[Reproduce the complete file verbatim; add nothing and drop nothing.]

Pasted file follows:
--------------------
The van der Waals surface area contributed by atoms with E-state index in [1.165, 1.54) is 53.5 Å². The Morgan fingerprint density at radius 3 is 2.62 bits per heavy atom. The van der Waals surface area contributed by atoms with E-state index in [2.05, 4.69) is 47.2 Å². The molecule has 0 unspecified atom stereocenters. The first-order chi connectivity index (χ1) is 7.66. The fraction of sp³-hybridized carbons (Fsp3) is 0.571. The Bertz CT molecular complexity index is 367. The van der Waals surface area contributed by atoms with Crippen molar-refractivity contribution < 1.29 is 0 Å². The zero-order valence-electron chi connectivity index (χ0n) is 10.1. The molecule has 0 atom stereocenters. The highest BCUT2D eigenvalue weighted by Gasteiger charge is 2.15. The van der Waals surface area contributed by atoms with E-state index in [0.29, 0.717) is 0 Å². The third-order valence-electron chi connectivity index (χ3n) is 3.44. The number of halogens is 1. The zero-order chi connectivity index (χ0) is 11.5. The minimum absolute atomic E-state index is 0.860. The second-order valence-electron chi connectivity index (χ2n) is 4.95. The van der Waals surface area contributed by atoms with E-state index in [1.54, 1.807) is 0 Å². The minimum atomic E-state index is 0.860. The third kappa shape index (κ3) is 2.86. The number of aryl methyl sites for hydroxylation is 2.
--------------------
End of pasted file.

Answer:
The van der Waals surface area contributed by atoms with E-state index in [1.165, 1.54) is 53.5 Å². The Morgan fingerprint density at radius 3 is 2.62 bits per heavy atom. The van der Waals surface area contributed by atoms with E-state index in [2.05, 4.69) is 47.2 Å². The molecule has 0 unspecified atom stereocenters. The first-order chi connectivity index (χ1) is 7.66. The fraction of sp³-hybridized carbons (Fsp3) is 0.571. The Bertz CT molecular complexity index is 367. The van der Waals surface area contributed by atoms with Crippen molar-refractivity contribution < 1.29 is 0 Å². The zero-order valence-electron chi connectivity index (χ0n) is 10.1. The molecule has 0 atom stereocenters. The highest BCUT2D eigenvalue weighted by Gasteiger charge is 2.15. The van der Waals surface area contributed by atoms with E-state index in [0.29, 0.717) is 0 Å². The third-order valence-electron chi connectivity index (χ3n) is 3.44. The number of halogens is 1. The zero-order chi connectivity index (χ0) is 11.5. The minimum absolute atomic E-state index is 0.860. The second-order valence-electron chi connectivity index (χ2n) is 4.95. The van der Waals surface area contributed by atoms with E-state index in [1.54, 1.807) is 0 Å². The minimum atomic E-state index is 0.860. The third kappa shape index (κ3) is 2.86. The number of aryl methyl sites for hydroxylation is 2.